Last year, Ron Nixon discovered a small-business owner whose mail was being monitored by the United States Postal Service. After looking deeper, he realized that the snail-mail monitoring program is more common than he thought. Mr. Nixon describes the year-long reporting process. He also spoke to WNYC’s The Takeaway about the subject this morning.
The idea for a story on the Postal Service’s century’s old mail cover program, in which all the information on the outside of letters and packages are recorded for law enforcement purposes, actually started over a year ago. I was discussing the government’s mass surveillance programs with colleagues in the Washington bureau and looking for those beyond the National Security Agency’s well-known program, which was in the news at the time.
I had heard about a case in Buffalo where a book store owner had found a card attached to his mail telling letter carriers to copy all the information on the outside of his letters and packages before delivering them. There was also a mention in a court filing of how the Postal Service surveillance program had played a role in catching Shannon Richardson, an actress who had sent ricin-laced letters to President Barack Obama and former New York mayor Michael Bloomberg. With these examples I was able to write a front-page article for The Times last year, but I wanted to know more.
Shortly after the story ran I filed a Freedom of Information Act request with the Postal Service for details about the surveillance program, such as information on the number of mail cover requests it gets from law enforcement agencies. I wanted to take a deeper look at a program that, while not as extensive as those at the N.S.A.’s, is still a major part of America’s national security apparatus.
To my surprise, the agency denied our request citing “privacy.” The Times filed an appeal arguing that government agencies can’t claim privacy for summary information. The agency sent a letter back saying it agreed and that it had made a mistake in claiming privacy. But it came back with another denial saying the release of the information would reveal law enforcement techniques. Again, we appealed the decision to deny our request.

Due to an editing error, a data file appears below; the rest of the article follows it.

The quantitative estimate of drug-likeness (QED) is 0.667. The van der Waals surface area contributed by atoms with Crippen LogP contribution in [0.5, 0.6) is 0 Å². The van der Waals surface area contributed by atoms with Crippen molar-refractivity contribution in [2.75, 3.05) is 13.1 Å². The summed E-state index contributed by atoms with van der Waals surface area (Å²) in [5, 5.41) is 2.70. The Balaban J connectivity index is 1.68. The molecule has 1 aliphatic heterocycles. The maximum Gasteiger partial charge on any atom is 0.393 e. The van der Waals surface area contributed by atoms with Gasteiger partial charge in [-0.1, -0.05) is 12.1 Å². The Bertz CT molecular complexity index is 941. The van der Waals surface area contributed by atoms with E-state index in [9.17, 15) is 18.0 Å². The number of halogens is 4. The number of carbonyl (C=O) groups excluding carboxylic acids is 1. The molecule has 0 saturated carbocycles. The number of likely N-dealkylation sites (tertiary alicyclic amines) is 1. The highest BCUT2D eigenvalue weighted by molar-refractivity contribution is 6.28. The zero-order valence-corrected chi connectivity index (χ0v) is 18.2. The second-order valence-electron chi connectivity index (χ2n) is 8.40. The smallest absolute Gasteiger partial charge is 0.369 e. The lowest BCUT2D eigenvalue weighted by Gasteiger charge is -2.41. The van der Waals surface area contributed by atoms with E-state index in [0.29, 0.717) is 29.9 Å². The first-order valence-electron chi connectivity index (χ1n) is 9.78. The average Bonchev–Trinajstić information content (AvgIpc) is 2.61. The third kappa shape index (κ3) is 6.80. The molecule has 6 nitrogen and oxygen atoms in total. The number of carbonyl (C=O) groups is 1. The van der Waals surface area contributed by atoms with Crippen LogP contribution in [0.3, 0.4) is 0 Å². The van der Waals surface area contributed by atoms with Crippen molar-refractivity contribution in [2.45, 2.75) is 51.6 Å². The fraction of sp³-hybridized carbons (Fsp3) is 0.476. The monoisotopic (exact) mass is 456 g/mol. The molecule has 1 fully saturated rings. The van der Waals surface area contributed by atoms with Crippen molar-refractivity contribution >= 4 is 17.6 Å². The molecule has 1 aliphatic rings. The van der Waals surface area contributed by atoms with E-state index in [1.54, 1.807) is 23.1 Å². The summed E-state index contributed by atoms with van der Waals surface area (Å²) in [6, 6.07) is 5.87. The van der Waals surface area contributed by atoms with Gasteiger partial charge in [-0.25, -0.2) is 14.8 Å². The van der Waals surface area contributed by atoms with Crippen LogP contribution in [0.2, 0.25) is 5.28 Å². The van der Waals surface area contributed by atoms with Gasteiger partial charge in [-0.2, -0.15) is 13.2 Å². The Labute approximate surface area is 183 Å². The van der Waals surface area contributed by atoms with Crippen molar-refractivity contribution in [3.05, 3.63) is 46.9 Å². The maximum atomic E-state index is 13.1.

The Postal Service then granted limited access and provided us with the number of mail cover requests from some agencies. But it declined to release information from others like the Federal Bureau of Investigation. The Postal Service based the denial on a process called consultation, which is allowed under FOIA. Consultation is when an agency locates a record that contains information of interest to another agency. The original agency, in this case the Postal Service, then asks the second agency if it should release information. The F.B.I and the Department of Homeland Security, along with about a half dozen others, asked that the number of mail covers they had requested not be released. This has forced the Times to appeal to each agency independently. Our appeals are still pending.
But as luck would have it, the Postal Service’s own Office of Inspector General produced an audit of the mail cover program this past spring — the first time the office had examined the program — that provided a critical assessment and uncovered numerous problems. The audit found that in many cases the Postal Service approved requests to monitor an individual’s mail without adequately describing the reason or having the proper written authorization. The little-known audit, along with interviews with defense attorneys and Postal Service officials, showed a program that was much larger than previously thought and which seemed to lack proper oversight in some cases.
It remains to be seen what impact our reporting will have on oversight of or changes to the mail cover program. Unlike the N.S.A.’s mass surveillance of phone and Internet records, Congress has not shown any interest in examining the mail covers program.